The Complete Idiot’s Guide to Arranging and Orchestration
If you liked The Complete Idiot’s Guide to Music Theory and The Complete Idiot’s Guide to Music Composition, you’ll love The Complete Idiot’s Guide to Arranging and Orchestration. It’s the next step in your musical education!
You’re no idiot, of course. You know that there are many ways to arrange a musical composition. But before you set notes to paper, you need to understand how to orchestrate your music for different types of instruments.
The Complete Idiot’s Guide to Arranging and Orchestration will show you how to create great-sounding arrangements for all types of ensembles. In this next book by popular author Michael Miller, you’ll get:
- Advice on how to structure a composition for various types of music, from rock to jazz to classical
- Techniques for creating arrangements for a rock band, jazz big band, marching band, orchestra, or choir
- Practical advice on writing for all popular instruments, including range, transposition, and instrument characteristics.
- An audio CD featuring the example arrangements created for the various types of ensembles as presented throughout the book.
You’re all ears — so orchestrate the music you hear! Here’s more of what you’ll find in The Complete Idiot’s Guide to Arranging and Orchestration:
- Extend a basic composition into a sophisticated arrangement.
- Create more exciting harmonies with chord extensions and substitutions.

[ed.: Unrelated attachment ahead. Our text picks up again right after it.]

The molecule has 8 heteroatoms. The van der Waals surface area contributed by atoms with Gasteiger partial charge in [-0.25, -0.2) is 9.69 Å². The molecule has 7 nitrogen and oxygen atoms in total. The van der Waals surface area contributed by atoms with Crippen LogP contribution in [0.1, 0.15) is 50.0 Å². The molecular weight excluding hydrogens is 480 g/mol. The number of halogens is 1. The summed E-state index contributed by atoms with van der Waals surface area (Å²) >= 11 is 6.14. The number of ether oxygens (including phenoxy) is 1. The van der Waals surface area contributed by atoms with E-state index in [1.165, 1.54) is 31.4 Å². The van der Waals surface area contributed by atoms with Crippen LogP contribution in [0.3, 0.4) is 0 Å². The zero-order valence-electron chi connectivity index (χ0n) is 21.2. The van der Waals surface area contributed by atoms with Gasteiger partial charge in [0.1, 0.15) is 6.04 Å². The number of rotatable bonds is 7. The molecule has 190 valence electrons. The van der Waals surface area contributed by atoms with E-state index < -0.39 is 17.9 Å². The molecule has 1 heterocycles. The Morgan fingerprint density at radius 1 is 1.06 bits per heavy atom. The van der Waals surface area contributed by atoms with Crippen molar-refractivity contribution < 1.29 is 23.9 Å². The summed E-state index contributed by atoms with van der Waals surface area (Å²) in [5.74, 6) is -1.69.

- Utilize different voicings and voice leading.
- Experiment with melodies and countermelodies.
- Adapt your arrangements for players and singers of different ages and skill levels.
- Explore modern arranging techniques by building a recording track from the bottom up.
The CD that accompanies the book contains orchestration examples for different instruments and voices — as well as example arrangements for:
- Five-piece rock band
- Jazz big band
- Marching band
- Pop recording
Corrections and Clarifications
As happens with any printed work, a few errors slipped into the initial printings of The Complete Idiot’s Guide to Arranging and Orchestration. This page lists all known mistakes and confusing passages.
- Chapter 2, p. 33: In Table 2.2, “Verse 3” should be “Verse 2”
- Chapter 3, p. 41: In the first Tip, final sentence, “seconds and fourths of the chord” should read “seconds and fourths of the scale”
- Chapter 3, p. 41: In the example of altered bass chords, the fourth chord should be Dm7/G, to reflect the iim7/V discussed in the preceding paragraph
- Chapter 3, p. 42: Final paragraph, on the page, the text should read “this means replacing the C major chord” — not C# major
- Chapter 3, p. 43: In Table 3.2, the first row should be a major seventh chord a second below, with BbM7 as the example
- Chapter 4, p. 49: Sparse Voicings, second paragraph, the reference should be to Figure 4.8, not 4.7
- Chapter 5, p. 65: Figure 5.4, the caption should read: “Our original melody with a new one-bar cadence added at the end of each phrase.”
- Chapter 7, p. 90: Figure 7.2, the caption should read: “The tied notes in this passage are played on the same up- or down-bow.”
- Chapter 11, p. 133-134, Rhythmic Patterns, the example cited on the bottom of p. 133 and shown at the top of p. 134 is actually made up of melodic patterns M155, M116, and M63 (not M164, which doesn’t even exist)
- Chapter 11, p. 134, rhythmic patterns R25 and R26 are identical. Sorry for this duplication.
- Chapter 17, p. 213: In the “Pass the Melody Around” section, second paragraph, the second sentence should read “transfer the melody to a second voice”
Author: Michael Miller
Publisher: Alpha Books
Published: June 2007
Page count: 280 pp. with audio CD